Carbon Nanotube Membranes can Enable Rapid Dialysis Processes

Scientists from the Lawrence Livermore National Laboratory have found that ultra-rapid dialysis processes could be achieved by carbon nanotube membrane pores, resulting in considerably reduced treatment time for patients undergoing hemodialysis.

Artistic rendering of fast ion permeation inside single-walled carbon nanotubes.
Artistic rendering of fast ion permeation inside single-walled carbon nanotubes. Small ions such as potassium, chloride, and sodium permeate through the inner volume of nanometer-wide carbon nanotubes at rates that surpass diffusion in bulk water by an order of magnitude. Image Credit: Francesco Fornasiero/Lawrence Livermore National Laboratory.

In manmade and biological processes, the potential to isolate molecular components in complex solutions is very important. One way to do this is to apply a concentration gradient across a porous membrane. This method fuels molecules or ions that are smaller in comparison to the pore diameters from one side of the porous membrane to the other, while preventing anything that is too large to accommodate through the pores.

In nature, biological membranes, like those in the liver or kidneys, carry out complex filtrations and, at the same time, maintain a high throughput. But synthetic membranes usually struggle with a familiar trade-off between permeability and selectivity. The same material characteristics that control what can and cannot travel via the membrane inexorably decrease the speed at which filtration can take place.

In an unexpected finding published in the Advanced Science journal, the team from the Lawrence Livermore National Laboratory discovered that carbon nanotube pores (that is, graphite cylinders that have thousands of times smaller diameters than a single strand of human hair) may offer a solution to the tradeoff between permeability and selectivity.

Whenever a concentration gradient is used as a driving force, tiny ions, like sodium, potassium, and chloride, tend to diffuse through these small pores at rates that are more than an order of magnitude faster when compared to traveling in bulk solution.

"This result was unexpected because the general consensus in the literature is that diffusion rates in pores of this diameter should be equal to, or below what we see in bulk."

Steven Buchsbaum, Study Lead Author, Lawrence Livermore National Laboratory

Francesco Fornasiero, the principal investigator on the project, added, “Our finding enriches the number of exciting and often poorly understood nanofluidic phenomena recently discovered in a-few-nanometer confinement.”

According to the researchers, the study holds major implications in many technology domains. Membranes that use carbon nanotubes as transport channels could allow for ultra-rapid hemodialysis processes that would considerably decrease the treatment time.

Likewise, the time and cost involved for purifying proteins and other similar biomolecules, and also for recovering useful products from electrolyte solutions, can be considerably decreased.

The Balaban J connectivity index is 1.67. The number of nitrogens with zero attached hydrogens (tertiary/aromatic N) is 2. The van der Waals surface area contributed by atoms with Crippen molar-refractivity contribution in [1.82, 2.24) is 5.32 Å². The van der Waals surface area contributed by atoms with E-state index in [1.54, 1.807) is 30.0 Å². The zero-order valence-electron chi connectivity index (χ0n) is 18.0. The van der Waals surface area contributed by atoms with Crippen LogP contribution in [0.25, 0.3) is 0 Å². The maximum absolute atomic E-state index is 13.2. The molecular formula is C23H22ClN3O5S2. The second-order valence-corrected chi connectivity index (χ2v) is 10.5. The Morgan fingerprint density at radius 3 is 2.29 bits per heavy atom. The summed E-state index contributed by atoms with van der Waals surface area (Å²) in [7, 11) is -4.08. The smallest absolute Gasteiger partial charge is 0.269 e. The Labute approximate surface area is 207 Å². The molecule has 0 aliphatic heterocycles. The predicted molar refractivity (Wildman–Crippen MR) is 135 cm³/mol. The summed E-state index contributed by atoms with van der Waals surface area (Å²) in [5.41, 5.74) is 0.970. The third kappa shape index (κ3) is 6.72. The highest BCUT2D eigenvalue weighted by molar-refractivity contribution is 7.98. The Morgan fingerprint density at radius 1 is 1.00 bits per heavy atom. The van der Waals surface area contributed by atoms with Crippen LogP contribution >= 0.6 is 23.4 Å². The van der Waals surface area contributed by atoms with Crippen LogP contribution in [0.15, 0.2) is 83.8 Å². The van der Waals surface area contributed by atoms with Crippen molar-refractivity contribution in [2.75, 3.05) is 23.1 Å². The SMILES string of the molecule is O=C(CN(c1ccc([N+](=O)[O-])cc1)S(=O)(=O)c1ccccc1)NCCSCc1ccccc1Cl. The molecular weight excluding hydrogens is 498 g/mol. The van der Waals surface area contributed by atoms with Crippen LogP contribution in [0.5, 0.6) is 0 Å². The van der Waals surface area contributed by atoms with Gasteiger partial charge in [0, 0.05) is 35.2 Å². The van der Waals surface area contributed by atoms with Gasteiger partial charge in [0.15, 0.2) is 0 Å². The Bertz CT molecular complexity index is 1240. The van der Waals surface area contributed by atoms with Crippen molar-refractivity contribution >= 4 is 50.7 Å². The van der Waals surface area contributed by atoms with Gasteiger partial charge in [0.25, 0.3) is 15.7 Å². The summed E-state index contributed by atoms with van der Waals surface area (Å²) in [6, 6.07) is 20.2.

Improved ion transport in tiny graphitic pores could allow high-power-density supercapacitors even at pore sizes almost close to those of the ions.

To conduct these analyses, the researchers manipulated previously designed membranes that enable transport to take place only via the hollow interior of aligned carbon nanotubes with a diameter of only a few nanometers.

With the help of a customized diffusion cell, the team applied a concentration gradient across these membranes and quantified the transport rate of water and various salts.

"We have developed rigorous control tests to make sure there was no other possible explanation of the recorded large ion fluxes, such as transport occurring through leaks or defects in our membranes."

Steven Buchsbaum, Study Lead Author, Lawrence Livermore National Laboratory 

To find out how this behavior takes place, the researchers sought the help of many experts from the Lawrence Livermore National Laboratory. Anh Pham and Ed Lau applied computational simulations and April Sawvel utilized nuclear magnetic resonance spectroscopy to investigate the movement of ions within the carbon nanotubes.

The researchers effectively ruled out many potential explanations and made the picture clearer. But a comprehensive, quantitative knowledge of the visualized transport rates is still under development.

Others who contributed to the study include Melinda Jue, Chiatai Chen, Eric Meshot, Sei Jin Park, Marissa Wood and Kuang Jen Wu from Lawrence Livermore National Laboratory and Camille Bilodeau from Rensselaer Polytechnic Institute.

The study was funded by the Chemical and Biological Technologies Department of the Defense Threat Reduction Agency as part of the “Dynamic Multifunctional Materials for a Second Skin D[MS]2” program.

Journal Reference:

Buchsbaum, S. F., et al. (2020) Fast Permeation of Small Ions in Carbon Nanotubes. Advanced Science.


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